• just see it


    for some eight years, Liu Chia Liang worked as martial arts choreographer at shaw bros., especially with legendary director Chang Cheh, from whom Liu clearly learned mise-en-scene, as the french call it - a director's skill in using camera, editing and theme to move from one dramatic episode to another. in turn, Liu tried to show Chang Che the possibilities inherent in traditional kung fu, but to little avail - Chang Che really always thought himself a maker of action-adventure films, not primarily a martial arts director. so Liu began making his own films at shaw bros., and demonstrated what he learned from Chang Che, while developing his own themes concerning the the traditional arts we've come to call kung fu. one decided difference between Liu and Chang - indeed, between Liu and most of the other shaw bros. directors of the period - is that Liu believed that if the fundamental message of kung-fu - which is really about good health and spiritual growth - is to be carried over to the audience, the arts involved would need to be presented in as realistic a fashion as possible - no wire works, no unnecessary leaping over walls, no mythical 'iron fist' technique of jamming one's hand through someone's chest. and once that decision was made, clearly it would also be necessary to develop plots and characters as equally realistic, or the effort would be for nothing. Liu's movies are thus 'about' kung fu in the purest sense; they are not about fighting, but about discipline. they are not about revenge, they are about using one's training to get beyond revenge. although the heavy tone of this film obscures it a little, the fact remains that the characters in this film are all very believably human in a way that Chang Che's characters never were. and they don't learn their skills all that quickly - the time frame of the shaolin episode is at least three years - but by doing the same excersizes over and over again until they are perfectly comfortable with them. at which point, of course, they can perform with almost no show of effort. by the way, there are documentary films of real performances of real shaolin monks demonstrating real martial arts - Liu is pretty close to the real thing, here. Liu, by the way, appears to be the son of someone who trained with lam sai wing - aka 'butcher' wing, but in no way the country bumpkin he's sometimes made out to be, as in yuen woo ping's 'magnificent butcher'. lam sai wing studied with the legendary Wong Fei Hong, who was taught not only by his classically trained father, but by a well-known former shaolin monk - in short, the Liu credentials are rock solid. Gordon Liu, star of the film, is Chia Leung's adoptive brother. he is probably the finest performer of traditional kung fu ever filmed, bar none, and utterly fascinating to watch. he also does a solid piece of acting in this film, as well. shaw bros. quality, Liu bros. skill - don't ask, just see it.

  • "The 36th Chamber of Shaolin" - An essential martial arts movie


    Anyone familiar with the hip-hop super-group the Wu-Tang Clan knows that "The 36th Chamber of Shaolin" (a.k.a. "Shaolin Master Killer"), directed in 1978 by Liu Chia-Liang, is essential viewing for any martial arts movie fan. This movie started the whole "good-guy-gets-his-butt-kicked-and-undergoes-martial arts-training-to-exact-vengeance" storyline that's been used so many times in the martial arts movies since (i.e., the American "Karate Kid" movies). In it, anti-Manchu patriot San Te (Gordon Liu) is a humble country boy who is cast out of his village when Manchu soldiers (led by the villainous Lo Lieh) slaughter his parents, orphaning him. He manages to make it to the famous Shaolin Temple, where he is nursed back to health by the monks living there, and soon undergoes a rigorous and dangerous regiment of training to master the 35 "chambers" (styles) of kung-fu. In seven years, he completes his training, mastering all 35 styles, invents a brand-new weapon (the three-section staff), and suggests creating a 36th chamber - to spread kung-fu beyond the Shaolin Temple's walls and bring it to the masses. The whole story is pretty formulaic (what martial arts movie from the '70s doesn't have a formulaic plot?), but what gets this movie going is its rousing training sequences. These are not the run-of-the-mill stuff we're used to seeing in these movies. San Te's quest to become a martial arts warrior is a tortuous journey of self-actualization, a kind of virtue commonly lacking in the genre; San Te actually becomes a better person as a result of his experiences at the Shaolin Temple. Most grind-house cinema aficionados love this movie (Wu-Tang Clan co-founder the RZA in "The Wu-Tang Manual" does an entire section on the martial arts movies that influenced his development of the Wu-Tang Clan and much of their underlying philosophy). Finally, I'm glad to see an old-school martial arts movie that has its heart and brain in the right places. 10/10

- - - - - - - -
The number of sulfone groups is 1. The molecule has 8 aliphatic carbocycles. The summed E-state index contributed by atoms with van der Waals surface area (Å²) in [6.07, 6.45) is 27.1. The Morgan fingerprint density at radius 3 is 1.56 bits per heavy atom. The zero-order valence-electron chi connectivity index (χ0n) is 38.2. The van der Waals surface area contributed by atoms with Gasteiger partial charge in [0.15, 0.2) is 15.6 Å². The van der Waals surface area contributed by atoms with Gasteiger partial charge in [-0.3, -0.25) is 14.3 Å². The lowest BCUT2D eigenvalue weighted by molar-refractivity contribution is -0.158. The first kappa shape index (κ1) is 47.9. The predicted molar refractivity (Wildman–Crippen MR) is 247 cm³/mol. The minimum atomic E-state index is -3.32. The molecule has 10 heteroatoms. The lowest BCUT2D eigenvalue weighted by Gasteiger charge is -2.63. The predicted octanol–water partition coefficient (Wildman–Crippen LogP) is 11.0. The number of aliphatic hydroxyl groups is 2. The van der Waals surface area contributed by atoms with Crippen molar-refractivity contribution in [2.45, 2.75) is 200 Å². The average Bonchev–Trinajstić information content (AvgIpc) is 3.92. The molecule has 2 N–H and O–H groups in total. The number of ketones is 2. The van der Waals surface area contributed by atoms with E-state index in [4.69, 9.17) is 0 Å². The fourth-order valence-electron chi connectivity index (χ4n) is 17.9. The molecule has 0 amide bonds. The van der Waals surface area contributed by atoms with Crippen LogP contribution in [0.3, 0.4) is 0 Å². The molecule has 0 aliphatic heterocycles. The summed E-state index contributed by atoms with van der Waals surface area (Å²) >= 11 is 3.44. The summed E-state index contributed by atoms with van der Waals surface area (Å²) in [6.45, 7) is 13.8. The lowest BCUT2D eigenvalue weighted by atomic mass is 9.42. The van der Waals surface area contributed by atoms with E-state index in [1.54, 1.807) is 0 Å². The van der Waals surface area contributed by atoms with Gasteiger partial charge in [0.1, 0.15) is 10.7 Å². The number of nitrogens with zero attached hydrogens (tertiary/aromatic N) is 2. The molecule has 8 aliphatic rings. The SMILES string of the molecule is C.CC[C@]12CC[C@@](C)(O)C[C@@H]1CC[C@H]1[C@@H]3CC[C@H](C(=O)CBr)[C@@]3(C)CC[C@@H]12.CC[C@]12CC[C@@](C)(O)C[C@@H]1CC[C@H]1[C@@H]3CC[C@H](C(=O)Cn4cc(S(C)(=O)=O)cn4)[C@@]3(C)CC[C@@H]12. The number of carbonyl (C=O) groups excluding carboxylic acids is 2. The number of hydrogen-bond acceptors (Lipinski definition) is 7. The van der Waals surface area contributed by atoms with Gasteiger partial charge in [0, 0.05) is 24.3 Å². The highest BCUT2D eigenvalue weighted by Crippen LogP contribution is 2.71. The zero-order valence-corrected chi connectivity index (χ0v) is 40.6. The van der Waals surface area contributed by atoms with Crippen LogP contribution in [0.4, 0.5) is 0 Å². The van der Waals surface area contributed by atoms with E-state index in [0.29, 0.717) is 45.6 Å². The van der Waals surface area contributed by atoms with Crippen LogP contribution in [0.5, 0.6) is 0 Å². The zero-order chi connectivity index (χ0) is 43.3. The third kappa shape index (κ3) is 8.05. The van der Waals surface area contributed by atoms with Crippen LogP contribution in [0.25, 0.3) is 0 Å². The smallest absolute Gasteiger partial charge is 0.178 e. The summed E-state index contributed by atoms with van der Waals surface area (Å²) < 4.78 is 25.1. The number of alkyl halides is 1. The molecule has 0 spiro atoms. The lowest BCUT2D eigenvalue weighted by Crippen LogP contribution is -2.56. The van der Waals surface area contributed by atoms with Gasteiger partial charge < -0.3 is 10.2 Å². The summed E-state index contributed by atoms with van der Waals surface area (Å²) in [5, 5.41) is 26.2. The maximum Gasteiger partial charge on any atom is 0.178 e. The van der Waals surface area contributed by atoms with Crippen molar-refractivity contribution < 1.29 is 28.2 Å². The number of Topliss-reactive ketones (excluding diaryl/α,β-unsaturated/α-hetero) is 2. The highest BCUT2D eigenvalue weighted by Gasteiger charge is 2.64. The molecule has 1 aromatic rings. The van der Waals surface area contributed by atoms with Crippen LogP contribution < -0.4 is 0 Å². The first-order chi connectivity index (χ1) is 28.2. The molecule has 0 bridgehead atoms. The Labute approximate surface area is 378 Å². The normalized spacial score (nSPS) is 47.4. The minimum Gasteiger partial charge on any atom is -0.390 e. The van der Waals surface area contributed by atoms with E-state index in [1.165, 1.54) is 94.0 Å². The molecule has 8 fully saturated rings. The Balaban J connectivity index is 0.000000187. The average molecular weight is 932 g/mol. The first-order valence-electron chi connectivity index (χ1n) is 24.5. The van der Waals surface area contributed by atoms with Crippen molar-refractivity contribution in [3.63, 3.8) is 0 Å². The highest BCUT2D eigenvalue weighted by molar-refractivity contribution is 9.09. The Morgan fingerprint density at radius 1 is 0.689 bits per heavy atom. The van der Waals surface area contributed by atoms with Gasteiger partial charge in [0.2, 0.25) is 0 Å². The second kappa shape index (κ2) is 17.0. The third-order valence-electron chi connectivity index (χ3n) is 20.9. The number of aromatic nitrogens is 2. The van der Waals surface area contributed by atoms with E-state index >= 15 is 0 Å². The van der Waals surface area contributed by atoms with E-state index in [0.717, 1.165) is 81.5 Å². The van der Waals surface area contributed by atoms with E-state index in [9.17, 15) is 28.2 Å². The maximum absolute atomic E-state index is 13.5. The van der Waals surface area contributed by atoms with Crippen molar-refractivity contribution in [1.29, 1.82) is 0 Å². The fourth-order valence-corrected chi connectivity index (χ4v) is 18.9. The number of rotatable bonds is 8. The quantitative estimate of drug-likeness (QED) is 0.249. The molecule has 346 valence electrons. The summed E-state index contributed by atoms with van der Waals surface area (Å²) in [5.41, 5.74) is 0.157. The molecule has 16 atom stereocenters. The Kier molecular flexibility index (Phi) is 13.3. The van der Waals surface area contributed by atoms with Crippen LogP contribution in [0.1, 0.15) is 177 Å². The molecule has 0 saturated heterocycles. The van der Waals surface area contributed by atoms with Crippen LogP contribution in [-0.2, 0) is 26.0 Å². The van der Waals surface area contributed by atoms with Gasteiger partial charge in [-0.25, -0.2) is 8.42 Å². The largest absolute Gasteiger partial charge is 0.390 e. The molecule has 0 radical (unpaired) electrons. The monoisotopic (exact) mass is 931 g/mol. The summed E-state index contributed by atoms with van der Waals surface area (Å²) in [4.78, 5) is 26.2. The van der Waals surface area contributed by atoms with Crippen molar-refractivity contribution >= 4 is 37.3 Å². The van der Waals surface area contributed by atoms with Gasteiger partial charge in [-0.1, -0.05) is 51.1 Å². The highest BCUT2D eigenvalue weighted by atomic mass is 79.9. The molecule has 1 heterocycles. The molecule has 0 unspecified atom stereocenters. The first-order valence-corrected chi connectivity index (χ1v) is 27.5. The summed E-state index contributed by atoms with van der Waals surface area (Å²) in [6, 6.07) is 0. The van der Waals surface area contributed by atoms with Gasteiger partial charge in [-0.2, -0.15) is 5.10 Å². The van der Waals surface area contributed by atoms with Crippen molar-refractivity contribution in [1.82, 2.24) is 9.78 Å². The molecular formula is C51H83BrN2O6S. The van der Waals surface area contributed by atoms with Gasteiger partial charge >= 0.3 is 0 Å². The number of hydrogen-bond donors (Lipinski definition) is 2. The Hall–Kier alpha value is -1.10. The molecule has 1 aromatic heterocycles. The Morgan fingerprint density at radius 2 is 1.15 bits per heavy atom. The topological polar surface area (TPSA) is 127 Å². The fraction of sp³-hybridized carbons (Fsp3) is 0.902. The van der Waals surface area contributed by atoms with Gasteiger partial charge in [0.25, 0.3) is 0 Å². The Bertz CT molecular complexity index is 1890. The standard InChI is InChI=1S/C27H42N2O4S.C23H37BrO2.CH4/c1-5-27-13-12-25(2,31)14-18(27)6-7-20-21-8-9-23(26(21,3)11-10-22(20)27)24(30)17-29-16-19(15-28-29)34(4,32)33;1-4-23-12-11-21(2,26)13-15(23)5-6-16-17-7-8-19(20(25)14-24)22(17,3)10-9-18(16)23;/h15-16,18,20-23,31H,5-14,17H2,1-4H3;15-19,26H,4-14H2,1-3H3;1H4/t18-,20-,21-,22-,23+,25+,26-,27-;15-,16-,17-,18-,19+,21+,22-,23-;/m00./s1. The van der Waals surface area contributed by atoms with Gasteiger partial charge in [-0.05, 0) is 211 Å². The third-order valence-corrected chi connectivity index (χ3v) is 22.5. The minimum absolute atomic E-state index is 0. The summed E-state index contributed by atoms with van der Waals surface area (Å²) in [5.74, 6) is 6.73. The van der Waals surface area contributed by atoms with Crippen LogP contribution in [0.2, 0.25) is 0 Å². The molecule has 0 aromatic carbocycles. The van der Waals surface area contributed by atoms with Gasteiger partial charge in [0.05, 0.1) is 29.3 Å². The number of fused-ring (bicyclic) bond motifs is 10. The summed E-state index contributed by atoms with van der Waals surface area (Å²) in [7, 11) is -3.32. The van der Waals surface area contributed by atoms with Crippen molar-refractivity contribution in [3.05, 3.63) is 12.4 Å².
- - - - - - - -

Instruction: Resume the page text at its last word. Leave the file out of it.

• A young Shaolin student masters every discipline!


    This is THE Hong Kong martial arts movie every fan of the genre MUST see. After watching this you'll be in no doubt why Tarantino picked the star, Chia Hui Liu, for two parts in his Kill Bill double. The Shaw brothers demonstrate their mastery of the martial arts movie in this 1978 classic. Following the fortunes of a young rebel as he escapes from the tyranny of the government to a Shaolin temple where he hopes to learn superior kung fu techniques, we see his development from an inexperienced boy to an unrivalled master. It is wonderful to see the rigours of training in each 'chamber'. The water crossing scenes are a delight. And some of the pain these students go through to perfect their bodies and art is impressive indeed. I cannot recommend this enough. Indeed everyone should attempt to snap up any Shaw Brothers movie from around that period. "The 36th Chamber" stands head and shoulders above the rest, and is what all Martial Arts directors should aspire to. Thanks Shaw's and Chia Hui Liu for a truly great experience EVERY time.

  • Worth a place on your kung-fu video shelf.


    Firstly, let me say that Chia Hui Liu (aka Gordan Liu) "MAKES" this movie. It would not be what it is without him. To be fair, I have to give notice that every movie with him and the director (who I understand is a relative) is good. Now, let me tell why. Liu gives effort and emotion to his parts. Every part and every movie I have seen him in, this has been the case. When there is anger, you see it in his face. When there is despair, you see it. He makes it almost tangible. Plus, he has "skills". Also, this movie has plot and believability. It's interesting and "absorbing". The one I watched was "English" dubbed, but the dubbing was good. Even the sound track was complimentary for the scenes. I's unfortunate that the asian movie industry has been in the past just like the American sports industry was. The take talented young people, chew up their juices, and then spit them out all used up. I wonder if Liu even suspected that he had attained "Classic" status with this movie as far as "old school Kung-Fu fans" in the North-east USA are concerned?